1. 

Introduction

Data assimilation is the process of estimating the system state given previous information and current observational information. The methods typically used for data assimilation in the ocean and atmosphere are variational schemes (Talagrand and Courtier, 1987; Daley, 1991; Courtier et al., 1998) and ensemble Kalman filters (EnKFs) (Evensen, 2003; Bishop et al., 2001). Both methods are built on linear hypotheses and have led to useful results in quasi-nonlinear situations. These methods are optimal for the case where the observations and model error are Gaussian. These methods have been successful in numerical weather prediction (NWP) (Buehner et al., 2010; Kuhl et al., 2013) but are suboptimal for nonlinear model dynamics as the Fokker-Plank equations that govern the evolution of a pdf may only be solved exactly for certain cases. This sub-optimality has led to a proliferation of methods to perform data assimilation each with their own advantages (see, for example, Daley, 1991; Anderson, 2001; Bishop et al., 2001; Sondergaard and Lermusiaux, 2013; Poterjoy, 2016).

While it is well known that atmospheric and oceanic models may have non-Gaussian statistics (Morzfeld and Hodyss, 2019), computational resources limit our ability to fully resolve the data assimilation problem. It was shown in Miyoshi et al., (2014) that ensembles need to have on the order of a thousand members to represent non-Gaussian prior pdfs in an EnKF for a general circulation model, however, typical ensemble sizes are on the order of a hundred (Houtekamer et al., 2014). Additionally, computational constraints lead to data assimilation systems using lower resolutions than the forecasting model and are therefore more linear. In targeting this specific application, algorithmic efficiencies may be found.

Gaussian quadrature filters explicitly assume conditional pdfs are Gaussian in the Bayesian filtering equations. Then powerful numerical integration techniques are used, e.g. Gaussian quadrature and cubature, to evaluate the resulting integral equations. The first of these types of filters appeared in the early 2000s with Ito and Xiong (2000) and Wu et al. (2006) but it was not until the cubature Kalman filter (Arasaratnam and Haykin, 2009) that Gaussain quadrature filters became popular. Since then, they have seen extensive use in radar tracking (Haykin et al., 2011), traffic flow (Liu et al., 2017), power systems (Sharma et al., 2017), etc.; however, they have not enjoyed the same popularity in atmospheric and oceanographic sciences. This is likely due to their expense as quadrature rules require many evaluations of the nonlinear model. The central difference filter (CDF) (Ito and Xiong, 2000) uses low-order polynomial quadrature requiring twice the number of model evaluations as the size of the state space. Higher order quadrature methods require even more model evaluations. The CDF has successfully outperformed Extended Kalman Filter (EKF) (Ito and Xiong, 2000), unscented Kalman filter (UKF) (Ito and Xiong, 2000), and 4 D-Var (King et al., 2016) for low dimensional problems. The nonlinear filter presented here, the Assumed Gaussian Reduced (AGR) filter, is essentially a square root version of the CDF with dynamical sampling.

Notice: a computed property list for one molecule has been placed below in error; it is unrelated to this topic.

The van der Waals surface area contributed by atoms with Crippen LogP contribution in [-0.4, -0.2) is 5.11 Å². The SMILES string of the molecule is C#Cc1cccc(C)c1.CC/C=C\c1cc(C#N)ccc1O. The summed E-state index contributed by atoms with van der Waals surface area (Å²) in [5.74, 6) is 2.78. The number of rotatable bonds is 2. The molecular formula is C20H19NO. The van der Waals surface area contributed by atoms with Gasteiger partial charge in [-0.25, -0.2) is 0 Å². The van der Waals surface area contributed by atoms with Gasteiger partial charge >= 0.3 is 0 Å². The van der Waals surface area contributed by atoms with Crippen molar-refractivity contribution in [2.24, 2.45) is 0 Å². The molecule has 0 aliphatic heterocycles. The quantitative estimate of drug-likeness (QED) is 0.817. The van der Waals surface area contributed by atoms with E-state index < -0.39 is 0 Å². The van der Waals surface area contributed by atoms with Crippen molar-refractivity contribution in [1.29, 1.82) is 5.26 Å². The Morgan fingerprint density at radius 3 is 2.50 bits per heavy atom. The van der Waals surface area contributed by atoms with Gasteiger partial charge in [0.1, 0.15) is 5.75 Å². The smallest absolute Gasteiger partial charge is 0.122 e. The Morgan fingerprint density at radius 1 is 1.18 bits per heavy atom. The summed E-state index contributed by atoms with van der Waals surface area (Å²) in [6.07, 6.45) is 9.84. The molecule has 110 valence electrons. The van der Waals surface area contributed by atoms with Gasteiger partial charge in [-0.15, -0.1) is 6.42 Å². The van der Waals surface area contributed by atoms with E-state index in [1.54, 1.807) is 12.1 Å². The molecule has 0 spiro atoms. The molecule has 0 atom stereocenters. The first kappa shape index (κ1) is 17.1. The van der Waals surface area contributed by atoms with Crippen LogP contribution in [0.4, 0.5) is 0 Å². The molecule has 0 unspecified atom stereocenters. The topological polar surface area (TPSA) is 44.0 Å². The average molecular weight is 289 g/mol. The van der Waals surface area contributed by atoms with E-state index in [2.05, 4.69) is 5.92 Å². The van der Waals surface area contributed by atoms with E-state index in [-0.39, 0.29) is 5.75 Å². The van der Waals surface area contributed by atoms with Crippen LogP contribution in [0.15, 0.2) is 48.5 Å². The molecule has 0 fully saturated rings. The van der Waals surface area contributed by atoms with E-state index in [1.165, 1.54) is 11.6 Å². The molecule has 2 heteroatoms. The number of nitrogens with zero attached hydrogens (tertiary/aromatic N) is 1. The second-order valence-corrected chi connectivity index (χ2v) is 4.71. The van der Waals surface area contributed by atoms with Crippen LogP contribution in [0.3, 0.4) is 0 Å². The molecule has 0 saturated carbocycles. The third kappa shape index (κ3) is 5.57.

The AGR filter uses low-order polynomial quadrature that takes advantage of the properties of Gaussian distributions to achieve an effective higher order of accuracy. To further reduce the computational costs of the filter, singular value sampling is used. These two techniques make the AGR filter efficient in terms of nonlinear model evaluations giving it potential for atmospheric and oceanic applications. The algorithm for the AGR filter is similar to that of a square-root EnKF but with a different prediction step. This prediction step will cost more computationally to perform than a typical EnKF prediction step in terms of matrix and vector operations. However, the AGR filter formulation of this prediction step will be more accurate for numerical models with small fourth order derivatives, i.e., moderately nonlinear systems.

This manuscript is organized as follows: Section 2 begins with a brief review of Bayesian filtering followed by details regarding assumptions about the associated pdfs to arrive at a discrete filter in terms of Gaussian integrals. The evaluation of these Gaussian integrals is discussed in Section 3 in terms of low-rank polynomial quadrature for scalar and multi-dimensional problems. Results are presented relating to the performance of this quadrature to help to define the scenarios in which this filter should be used. The algorithm for the full AGR filter is presented in Section 4. Section 5 uses a one-dimensional Korteweg-de Vries model and a two-dimensional Boussinesq model to compare the performance of the AGR filter versus a square root EnKF filter. Final remarks are in Section 6. The appendix contains the formulas used in Sections 2 and 3.